Sunday, October 3, 2010

Godzilla Takes Washington

Olaf Kolzig is a staple of the Capitals franchise.  He is the only player to have worn all three of the Caps jerseys in the team’s history.  He was the main reason for their only Stanley Cup Final run in 1998.  There was even some talk of him becoming captain in the early 2000s.  He left the franchise on a sour note, but Ollie the Goalie returned to the District this weekend for the second annual Caps Convention with a smile on his face.

The Capitals drafted Kolzig in the first round (19th overall) of the 1989 Entry Draft.  He was the first South African-born player to be drafted into the NHL.  Working his way through the minors, Kolzig split four seasons between the NHL and AHL before finally earning a full-time spot on the team for the 1996-1997 season.

In 1998, he caught fire during the playoffs and led the Capitals to their first and only Eastern Conference Championship and trip to the Stanley Cup Finals.  Kolzig was elected to the All-Star game in 1998 and 2000.  He took home the Vezina Trophy as best goaltender in the regular season in 2000 as well. 

Kolzig, while often displaying a firey temper on the ice that captured Caps fans’ hearts (and earned him the knickname “Godzilla”), was known for his generous community and charity work.  With fellow NHLers Byron Dafoe and Scott Mellanby, he founded Athletes Against Autism to raise awareness and encourage research of the disease.  The charity was created in honor of Kolzig’s son, Carson, who is autistic.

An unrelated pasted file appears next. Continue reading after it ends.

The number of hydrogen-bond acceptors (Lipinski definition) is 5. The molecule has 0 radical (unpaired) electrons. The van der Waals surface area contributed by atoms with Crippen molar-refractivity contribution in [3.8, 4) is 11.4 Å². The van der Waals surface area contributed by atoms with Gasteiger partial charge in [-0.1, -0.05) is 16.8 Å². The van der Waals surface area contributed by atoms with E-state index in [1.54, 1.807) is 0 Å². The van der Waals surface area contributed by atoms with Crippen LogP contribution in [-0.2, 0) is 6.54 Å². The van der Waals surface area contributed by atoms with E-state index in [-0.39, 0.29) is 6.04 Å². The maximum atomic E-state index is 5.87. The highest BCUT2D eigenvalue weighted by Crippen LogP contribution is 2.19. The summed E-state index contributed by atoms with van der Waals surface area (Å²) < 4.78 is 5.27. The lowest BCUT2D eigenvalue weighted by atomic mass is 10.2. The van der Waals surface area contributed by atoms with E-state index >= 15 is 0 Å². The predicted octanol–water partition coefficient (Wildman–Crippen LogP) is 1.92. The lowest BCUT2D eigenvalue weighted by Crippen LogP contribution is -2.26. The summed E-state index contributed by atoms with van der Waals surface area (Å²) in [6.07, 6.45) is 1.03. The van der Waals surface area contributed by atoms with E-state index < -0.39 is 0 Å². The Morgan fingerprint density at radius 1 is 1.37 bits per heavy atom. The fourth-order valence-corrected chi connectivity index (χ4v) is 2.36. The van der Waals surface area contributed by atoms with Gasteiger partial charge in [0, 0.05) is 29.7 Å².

Washingtonian Magazine named him one of the ten Washingtonians of the year in 2000.  For his efforts, Kolzig also took home the King Clancy Memorial Trophy for humanitarian service at the 2006 NHL Awards.  In 2005, he and some of his fellow Tri-City American alum formed and ownership group and bought the WHL team, assuring it would remain in Kennewick, Washington.

The legacy Kolzig built up with the Capitals is tarnished only by the way in which he departed the team in 2008.  In February of 2008, GM George McPhee acquired goalie Cristobal Huet.  Huet would eventually take over Kolzig’s starting position and lead the Capitals on an 11-1 streak to end the season, winning the Southeast Division and guaranteeing a playoff spot on the last day of the season.

Kolzig became a free agent that summer and signed with the Tampa Bay Lightening.  After a January injury that ended his 2008-2009 season, he was traded to the Toronto Maple Leafs at the trading deadline, though he never played a game for them.  He announced his retirement in the summer of 2009.

Despite bad blood about the departure, fans began calling for Ted Leonsis to retire Kolzig’s jersey almost immediately after he announced his retirement.  Before coming back to DC for the convention on Saturday, he said, “I should have retired a Cap,” and “I always consider myself a Cap.” Even though he left the team, in his final year he never felt comfortable in his new dressing rooms; he still thought of himself as a Cap.

Kolzig holds almost all of the Washington Capitals goaltending records.  It was his home for twenty years.  He is still among the top two greatest Caps of all time in fan voting.  A few hurt feelings at the tail end of his career didn’t end his relationship with the team, and his excitement about Saturday made that clear.  After being the only player to survive nearly every Capitals era, both good and bad, Olaf Kolzig remains a Cap in our hearts, our minds, and our memories. 

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